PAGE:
I'm 130 feet down in the throat of Belize's most famous dive site-the Blue Hole-when a feeling of childhood déjà vu creeps into my head. Maybe it's the two-story-tall stalactites hanging from the grotto walls like King Kong's fangs, maybe it's the ripped bull sharks that always seem to appear in the green fog behind me like ghostly gatekeepers. Or maybe it's the fact that the ancient Maya believed caves like this were the portals to their underworld, Xibalba.
I know this place. It is torn from the pages of my favorite childhood story about naughty Max, who, when sent to his room, conjured up a surreal world where bedroom walls melted into vine-draped jungles and a stony moon glowed on fearsome-looking beasts.
I'm five days into a weeklong journey along the length of this former British colony wedged between Guatemala and Mexico, and it hasn't taken me long to realize that it's not just the Blue Hole that seems otherworldly. The whole country is the Yucatan on adrenaline-a natural theme park that's a little weirder and a lot wilder than anywhere else in these parts. It's a country where you can stalk gentle sharks the size of trawlers, dive South Pacific-like atolls in the Caribbean and swim deep into the Cave of the Crystal Maiden to uncover a chilling mystery more out of a gothic horror novel than a modern-day fairy tale.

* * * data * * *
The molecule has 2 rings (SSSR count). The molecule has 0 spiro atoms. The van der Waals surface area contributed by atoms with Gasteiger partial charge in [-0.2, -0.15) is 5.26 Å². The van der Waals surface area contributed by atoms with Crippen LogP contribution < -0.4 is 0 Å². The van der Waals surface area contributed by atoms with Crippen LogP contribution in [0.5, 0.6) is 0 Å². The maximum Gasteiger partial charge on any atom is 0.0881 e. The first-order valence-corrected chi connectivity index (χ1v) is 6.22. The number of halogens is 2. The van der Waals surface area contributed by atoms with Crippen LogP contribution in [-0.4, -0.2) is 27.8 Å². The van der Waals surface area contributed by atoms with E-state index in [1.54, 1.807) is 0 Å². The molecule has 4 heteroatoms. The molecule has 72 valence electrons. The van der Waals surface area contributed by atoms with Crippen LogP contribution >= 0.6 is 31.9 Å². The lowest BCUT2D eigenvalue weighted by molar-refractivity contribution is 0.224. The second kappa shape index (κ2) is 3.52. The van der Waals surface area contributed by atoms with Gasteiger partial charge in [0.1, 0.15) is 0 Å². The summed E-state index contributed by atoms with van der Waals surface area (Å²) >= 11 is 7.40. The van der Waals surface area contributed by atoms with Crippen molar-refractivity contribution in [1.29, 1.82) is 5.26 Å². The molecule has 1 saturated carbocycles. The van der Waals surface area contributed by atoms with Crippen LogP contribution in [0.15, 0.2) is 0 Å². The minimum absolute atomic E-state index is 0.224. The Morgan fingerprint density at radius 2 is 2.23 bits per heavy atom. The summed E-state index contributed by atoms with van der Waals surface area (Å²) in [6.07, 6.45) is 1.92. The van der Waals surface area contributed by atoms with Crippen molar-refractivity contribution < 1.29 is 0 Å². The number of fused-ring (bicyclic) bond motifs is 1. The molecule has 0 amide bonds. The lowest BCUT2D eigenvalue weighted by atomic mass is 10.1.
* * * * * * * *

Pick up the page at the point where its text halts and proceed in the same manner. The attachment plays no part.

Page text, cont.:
Belize, I decide, watching the silver tinsel of bubbles pour out of the jaws of Xibalba and glitter to the surface like a reverse waterfall, is Where the Wild Things Are.
The evening I arrive in Placencia, a barefoot beach town in southern Belize, an Apocalypse Now sunset has ignited cloud castles in the sky-appropriate since director Francis Ford Coppola owns a Balinese-inspired resort on the edge of town.
I wander along a planked sidewalk and pass fishing shacks on stilts, hurricane shutters drawn, next to rebar quills poking out of time-share villa foundations. At the pier at the end of the road, sunburned Texan tourists in $200 Orvis fly-fishing vests unload coolers of empty Belikin beer from their boats, while local men hammer wayward nails back into fishing pangas turtled under coconut palms. Nearby, a European couple bickers over how to set up their North Face dome tent on the brown-sugar beach. The sidewalk winds past acupuncture clinics and Internet cafés, and a colorful hand-painted Creole sign admonishes potential litterbugs: "Sho Yur Luv Fo' Di Bare Foot."
Placencia's mellow vibe is lost on me two days later as I roll into the swell 25 miles offshore at the Gladden Spit Marine Reserve. I'm hot and cranky, my neck is covered with red pica-pica welts, and I'm well into my second unsuccessful day of whale shark diving.
The plankton-feeding sharks, which can grow up to 60 feet long, have been coming to Gladden Spit since the end of the last ice age. They gather to feed on the lunar spawning of the cubera snapper. "We usually see the sharks around the full moons from March until June," divemaster Francisco explains.